Almost 500 New Brunswick students are now taking part in the Dedicated Notebook Computer Research Project, Education Minister Madeleine DubÃ© said today.
The minister made the comment while visiting Ã‰cole Le Tremplin in Tracadie-Sheila, one of six schools involved in the project.
“We are very satisfied with the progress of this important study, which is being conducted by researchers at the UniversitÃ© de Moncton and Mount Allison University,” DubÃ© said. “The findings will guide efforts to optimize computer use in New Brunswick schools.”
The aim of the Dedicated Notebook Computer Research Project is to determine to what extent having access to a personal computer supports learning and teaching. The project began last year with 237 Grade 7 students at six schools. This year it is continuing with the same students, now in Grade 8, and with a new group of 262 students in Grade 7 at the same schools.
“Although the research is ongoing, the comments we have received from teachers and students to date are very positive,” DubÃ© said. “Using laptops boosts students’ motivation, and teachers have noticed improvements in the quality of their work and their work methods.”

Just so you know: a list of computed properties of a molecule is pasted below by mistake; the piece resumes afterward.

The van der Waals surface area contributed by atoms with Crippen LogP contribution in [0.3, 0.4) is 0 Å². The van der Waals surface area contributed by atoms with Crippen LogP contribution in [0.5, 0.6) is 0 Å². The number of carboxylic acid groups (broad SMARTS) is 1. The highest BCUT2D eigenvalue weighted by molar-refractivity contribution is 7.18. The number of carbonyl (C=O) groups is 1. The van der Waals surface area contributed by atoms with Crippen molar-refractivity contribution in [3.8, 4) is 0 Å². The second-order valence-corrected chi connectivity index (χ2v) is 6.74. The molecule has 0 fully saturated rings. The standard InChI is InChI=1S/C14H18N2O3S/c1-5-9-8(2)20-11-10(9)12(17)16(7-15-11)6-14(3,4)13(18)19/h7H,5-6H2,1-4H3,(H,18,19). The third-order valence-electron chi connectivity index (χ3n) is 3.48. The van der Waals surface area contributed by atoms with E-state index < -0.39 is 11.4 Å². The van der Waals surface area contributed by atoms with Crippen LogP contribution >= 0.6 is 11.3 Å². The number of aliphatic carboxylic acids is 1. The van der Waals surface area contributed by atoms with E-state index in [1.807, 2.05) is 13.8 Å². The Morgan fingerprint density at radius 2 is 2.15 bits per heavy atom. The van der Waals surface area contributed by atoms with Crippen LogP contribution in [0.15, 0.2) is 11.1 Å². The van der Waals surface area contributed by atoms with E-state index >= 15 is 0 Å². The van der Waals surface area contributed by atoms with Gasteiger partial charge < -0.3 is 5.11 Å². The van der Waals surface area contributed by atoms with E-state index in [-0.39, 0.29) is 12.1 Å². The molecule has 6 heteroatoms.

Besides Ã‰cole Le Tremplin, five other schools are participating in the project: Centre d’apprentissage du Haut-Madawaska in Clair, Ã‰cole Abbey-Landry in Memramcook, Harry Miller Middle School in Rothesay, Grand Manan Community School on Grand Manan, and Nashwaaksis Middle School in Fredericton.
The project is receiving support from several organizations, including Hewlett-Packard Canada, Microsoft Canada, Aliant, Cisco, Group Telecom, and Gtech/Spielo.
“Computers allow fantastic access to information, which is a very important tool for quality learning,” DubÃ© said. “That is the reason we embarked on this research project as part of the Quality Learning Agenda.”